All Avenger Tigers were assembled by the Chrysler Competitions Centre and production figures are vague but around 200 of the initial Mark 1 seems likely.
In October 1972, Chrysler unveiled the more "productionised" Mark 2 Tiger. The Avenger GL bodyshell with four round headlights was used. Mechanically identical to the earlier cars(from contemporary road tests,however,there were better performances and fuel consumption), the bonnet bulge was lost although the bonnet turned matt black, and there were changes to wheels and seats. These cars went on sale at £1,350. Production was around 400. Red ("Wardance") was now available as well as yellow ("Sundance"), both with black detailing.
In September 1976, the Avenger was rebadged as a Chrysler. It also gained a comprehensive facelift which included a new frontal treatment and a new dashboard. Both treatments looked similar to those of the Chrysler Alpine. The greatest change was at the rear where, on the saloons, the distinctive "hockey-stick" rear lamp clusters were dropped in favour of a straight "light-bar" arrangement. The top of the former "hockey-sticks" had metal plates in their place, whilst the fuel cap was moved from the rear to the right hand side of the car.
Three trim levels were available, LS, GL (known as 'Super' in certain markets) and GLS—the GLS being only available in a high-compression 1.6 L form.
From the beginning of production in 1970, the Avenger's bodyshell components had been manufactured at Linwood, and then transported south to Ryton on the component trains used to move materials for the Hillman Imp north to Linwood. Following the Imp's discontinuation in 1976, the Avenger production line was moved from Ryton to Linwood where it was produced until the end of its UK production life., whilst Ryton was switched over to producing the Simca-based Chrysler Alpine and later the Talbot Solara.
Following the collapse of Chrysler Europe in 1978, and its takeover by PSA Peugeot Citroën, the Avenger was re-badged with the resurrected Talbot brand with the Avenger remaining in production alongside the hatchback-only Horizon to meet the demand which remained for traditional saloons and estates in this sector. Unlike newer Talbot models such as the Horizon, the Avenger and Sunbeam retained the Chrysler "Pentastar" badge, instead of the Talbot logo featuring a letter "T" inside a circle – this was because Chrysler had retained the rights to the Avenger and Sunbeam models after the sale of Chrysler Europe to PSA, who only had purchased the rights to the Simca-based Alpine and Horizon. Production continued until the middle of 1981, when PSA closed the Linwood production plant and concentrated all British production at the Ryton plant. The Avenger was discontinued with no direct replacement – the Peugeot 305, introduced in 1977, was the closest car to the Avenger's size in PSA's lineup; although the slightly larger Talbot Solara (a saloon version of the Alpine/Simca 1307) had been introduced shortly before the Avenger's demise.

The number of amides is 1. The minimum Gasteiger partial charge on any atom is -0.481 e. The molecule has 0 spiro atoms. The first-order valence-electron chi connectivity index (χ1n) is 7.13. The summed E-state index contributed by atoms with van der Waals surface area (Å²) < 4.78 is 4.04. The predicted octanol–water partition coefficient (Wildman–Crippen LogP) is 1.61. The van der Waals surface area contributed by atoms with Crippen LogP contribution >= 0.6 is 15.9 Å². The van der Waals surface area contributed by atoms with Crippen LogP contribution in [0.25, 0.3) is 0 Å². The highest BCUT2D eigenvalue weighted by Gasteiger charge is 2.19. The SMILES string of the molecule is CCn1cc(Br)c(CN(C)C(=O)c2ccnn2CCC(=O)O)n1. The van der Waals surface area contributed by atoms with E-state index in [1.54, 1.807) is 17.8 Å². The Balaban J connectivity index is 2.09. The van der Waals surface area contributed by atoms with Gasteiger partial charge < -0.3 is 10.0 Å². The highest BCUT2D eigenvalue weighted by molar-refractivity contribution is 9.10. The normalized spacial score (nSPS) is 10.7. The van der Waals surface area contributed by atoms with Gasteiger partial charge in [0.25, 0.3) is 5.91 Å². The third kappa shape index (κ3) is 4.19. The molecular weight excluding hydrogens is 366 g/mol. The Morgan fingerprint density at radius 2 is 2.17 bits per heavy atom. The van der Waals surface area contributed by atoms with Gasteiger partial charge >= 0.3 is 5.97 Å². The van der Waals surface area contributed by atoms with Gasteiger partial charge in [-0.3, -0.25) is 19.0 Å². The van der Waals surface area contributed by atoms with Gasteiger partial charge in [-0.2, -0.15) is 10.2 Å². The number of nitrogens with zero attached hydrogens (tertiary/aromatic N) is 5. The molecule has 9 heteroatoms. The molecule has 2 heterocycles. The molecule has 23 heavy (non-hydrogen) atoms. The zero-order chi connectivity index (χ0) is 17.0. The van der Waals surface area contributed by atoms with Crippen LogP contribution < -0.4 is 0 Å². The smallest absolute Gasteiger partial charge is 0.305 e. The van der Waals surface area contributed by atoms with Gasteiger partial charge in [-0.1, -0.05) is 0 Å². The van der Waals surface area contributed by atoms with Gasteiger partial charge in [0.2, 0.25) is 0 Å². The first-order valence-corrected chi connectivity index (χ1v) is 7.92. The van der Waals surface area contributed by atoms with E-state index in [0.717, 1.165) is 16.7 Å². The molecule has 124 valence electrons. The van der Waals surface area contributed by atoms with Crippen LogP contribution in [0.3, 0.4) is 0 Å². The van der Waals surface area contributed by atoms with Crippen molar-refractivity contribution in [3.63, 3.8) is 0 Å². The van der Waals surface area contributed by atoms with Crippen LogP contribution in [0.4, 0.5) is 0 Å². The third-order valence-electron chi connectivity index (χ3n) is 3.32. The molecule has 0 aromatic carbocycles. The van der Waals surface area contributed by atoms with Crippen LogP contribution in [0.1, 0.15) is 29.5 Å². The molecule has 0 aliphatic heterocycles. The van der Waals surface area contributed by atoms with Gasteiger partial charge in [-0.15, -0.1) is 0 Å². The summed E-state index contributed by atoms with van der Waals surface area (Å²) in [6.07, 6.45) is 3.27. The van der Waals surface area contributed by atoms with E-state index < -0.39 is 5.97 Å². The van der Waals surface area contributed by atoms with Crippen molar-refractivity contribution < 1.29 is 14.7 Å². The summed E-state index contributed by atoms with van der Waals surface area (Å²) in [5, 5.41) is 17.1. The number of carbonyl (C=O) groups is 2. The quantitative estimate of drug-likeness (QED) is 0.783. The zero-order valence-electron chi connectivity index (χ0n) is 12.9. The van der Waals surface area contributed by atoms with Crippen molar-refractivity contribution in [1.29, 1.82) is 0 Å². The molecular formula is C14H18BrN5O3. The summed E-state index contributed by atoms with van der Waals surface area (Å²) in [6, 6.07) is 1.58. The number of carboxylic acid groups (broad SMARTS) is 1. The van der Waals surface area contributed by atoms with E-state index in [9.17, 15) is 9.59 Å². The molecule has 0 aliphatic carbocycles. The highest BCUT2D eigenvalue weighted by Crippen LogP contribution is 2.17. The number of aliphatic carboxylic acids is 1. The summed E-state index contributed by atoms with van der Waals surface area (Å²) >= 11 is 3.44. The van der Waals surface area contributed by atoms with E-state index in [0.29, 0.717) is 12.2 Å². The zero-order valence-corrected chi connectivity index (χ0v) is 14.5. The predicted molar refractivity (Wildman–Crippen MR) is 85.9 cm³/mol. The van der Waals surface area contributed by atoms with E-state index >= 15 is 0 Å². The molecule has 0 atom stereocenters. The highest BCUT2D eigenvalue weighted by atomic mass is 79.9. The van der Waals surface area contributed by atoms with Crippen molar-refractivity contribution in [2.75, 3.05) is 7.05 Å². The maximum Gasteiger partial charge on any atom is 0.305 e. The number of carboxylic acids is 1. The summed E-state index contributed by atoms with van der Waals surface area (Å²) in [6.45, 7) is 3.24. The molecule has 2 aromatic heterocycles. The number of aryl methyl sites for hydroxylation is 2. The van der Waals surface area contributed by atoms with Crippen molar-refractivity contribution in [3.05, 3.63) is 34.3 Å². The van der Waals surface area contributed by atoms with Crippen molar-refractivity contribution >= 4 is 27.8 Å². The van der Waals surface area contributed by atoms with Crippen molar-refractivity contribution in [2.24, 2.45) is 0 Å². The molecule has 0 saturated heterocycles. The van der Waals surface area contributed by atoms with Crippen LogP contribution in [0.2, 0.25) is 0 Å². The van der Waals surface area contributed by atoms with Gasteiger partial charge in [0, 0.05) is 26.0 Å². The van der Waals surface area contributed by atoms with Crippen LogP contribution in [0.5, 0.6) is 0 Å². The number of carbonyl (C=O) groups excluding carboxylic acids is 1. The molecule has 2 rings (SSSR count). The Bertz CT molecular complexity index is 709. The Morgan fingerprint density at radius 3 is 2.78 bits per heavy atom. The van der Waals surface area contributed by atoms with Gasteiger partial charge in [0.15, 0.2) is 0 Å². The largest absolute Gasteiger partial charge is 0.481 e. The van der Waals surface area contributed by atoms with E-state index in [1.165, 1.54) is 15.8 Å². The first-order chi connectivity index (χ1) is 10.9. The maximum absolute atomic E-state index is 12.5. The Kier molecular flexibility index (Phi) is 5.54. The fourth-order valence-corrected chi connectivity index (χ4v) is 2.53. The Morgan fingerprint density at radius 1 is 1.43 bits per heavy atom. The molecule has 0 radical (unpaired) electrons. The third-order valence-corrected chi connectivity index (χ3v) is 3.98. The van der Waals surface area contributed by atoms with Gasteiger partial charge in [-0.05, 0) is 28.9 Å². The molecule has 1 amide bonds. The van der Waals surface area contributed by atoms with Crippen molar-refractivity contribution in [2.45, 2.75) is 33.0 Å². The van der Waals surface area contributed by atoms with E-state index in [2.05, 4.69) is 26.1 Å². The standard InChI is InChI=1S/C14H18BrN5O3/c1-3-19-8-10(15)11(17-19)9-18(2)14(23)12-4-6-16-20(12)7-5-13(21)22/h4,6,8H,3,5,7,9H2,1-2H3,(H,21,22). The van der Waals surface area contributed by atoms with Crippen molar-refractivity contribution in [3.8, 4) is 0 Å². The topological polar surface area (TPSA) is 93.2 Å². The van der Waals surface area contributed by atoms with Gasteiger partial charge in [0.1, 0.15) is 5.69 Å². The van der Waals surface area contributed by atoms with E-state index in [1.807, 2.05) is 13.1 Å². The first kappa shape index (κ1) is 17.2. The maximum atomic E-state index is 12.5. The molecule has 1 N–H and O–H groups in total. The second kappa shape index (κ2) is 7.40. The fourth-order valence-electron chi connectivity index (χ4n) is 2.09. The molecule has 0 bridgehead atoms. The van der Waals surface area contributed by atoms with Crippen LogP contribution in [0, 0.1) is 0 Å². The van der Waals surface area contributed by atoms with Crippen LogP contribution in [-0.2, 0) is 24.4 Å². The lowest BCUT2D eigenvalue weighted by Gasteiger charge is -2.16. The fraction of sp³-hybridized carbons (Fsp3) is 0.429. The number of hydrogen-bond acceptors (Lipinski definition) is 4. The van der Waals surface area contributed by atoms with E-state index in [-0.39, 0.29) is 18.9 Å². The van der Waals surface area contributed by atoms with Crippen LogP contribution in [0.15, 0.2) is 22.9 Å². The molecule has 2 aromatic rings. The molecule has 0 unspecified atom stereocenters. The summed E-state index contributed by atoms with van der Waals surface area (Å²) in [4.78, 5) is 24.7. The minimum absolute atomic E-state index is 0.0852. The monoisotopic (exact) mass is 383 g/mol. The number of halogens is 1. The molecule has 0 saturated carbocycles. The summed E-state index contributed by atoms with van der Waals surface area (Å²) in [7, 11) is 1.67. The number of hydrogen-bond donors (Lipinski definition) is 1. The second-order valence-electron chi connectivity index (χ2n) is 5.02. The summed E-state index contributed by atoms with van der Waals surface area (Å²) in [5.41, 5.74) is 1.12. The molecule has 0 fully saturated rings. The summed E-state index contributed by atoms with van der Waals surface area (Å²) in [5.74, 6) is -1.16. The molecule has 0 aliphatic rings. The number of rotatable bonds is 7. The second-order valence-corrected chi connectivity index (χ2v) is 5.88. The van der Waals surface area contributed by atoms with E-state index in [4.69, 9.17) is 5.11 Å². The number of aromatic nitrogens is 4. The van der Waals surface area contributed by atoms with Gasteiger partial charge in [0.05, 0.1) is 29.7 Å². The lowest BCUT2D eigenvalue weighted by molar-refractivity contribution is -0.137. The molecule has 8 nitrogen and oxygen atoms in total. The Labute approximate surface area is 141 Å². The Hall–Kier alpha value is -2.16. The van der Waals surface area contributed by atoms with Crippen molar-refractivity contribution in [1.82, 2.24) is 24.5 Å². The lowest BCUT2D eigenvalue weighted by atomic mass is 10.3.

Chrysler retained ownership of the "Avenger" trademark, subsequently used on the Dodge Avenger 2007–2014.
Chrysler's operations in various countries around the world also marketed (and in some cases assembled) the car. In South Africa, the car—like the larger Hunter assembled there—used Peugeot engines and was badged as a Dodge rather than a Hillman, while in New Zealand the car, assembled from CKD kits by importer Todd Motors (later Mitsubishi Motors NZ), was available initially in 4-door and, later, 5-door estate forms.
In Denmark, the versions being sold were:
These Danish versions had two-door equivalents which were sometimes exported back to the UK, since two-door models were phased out in the UK market in 1979. The Hillman Avenger name was not used, instead the cars were simply badged as Sunbeam and the engine size and trim level (e.g. Sunbeam 1600 GLS).
Throughout most of Europe the Sunbeam name was used, except for the Netherlands, Italy and Spain.
The Avenger was built in Argentina between 1971 and 1990, initially as the Dodge 1500 (or Dodge 1500M with the 1.8 engine) as a four-door sedan.
In 1977, the Dodge 1500 GT-100 producing 105 bhp (78 kW) was introduced. It had the 1800 engine, two Stromberg carburettors, a 8.5 in (22 cm) diameter clutch and a high performance manifold. This model could be had only in dark blue or black with obligatory sports stripes. In 1978, the first station wagon (estate version)–Dodge 1500 Rural–were announced. Later on, the Rural was only available with the 1.8 liter engine, albeit still using the "1500" name.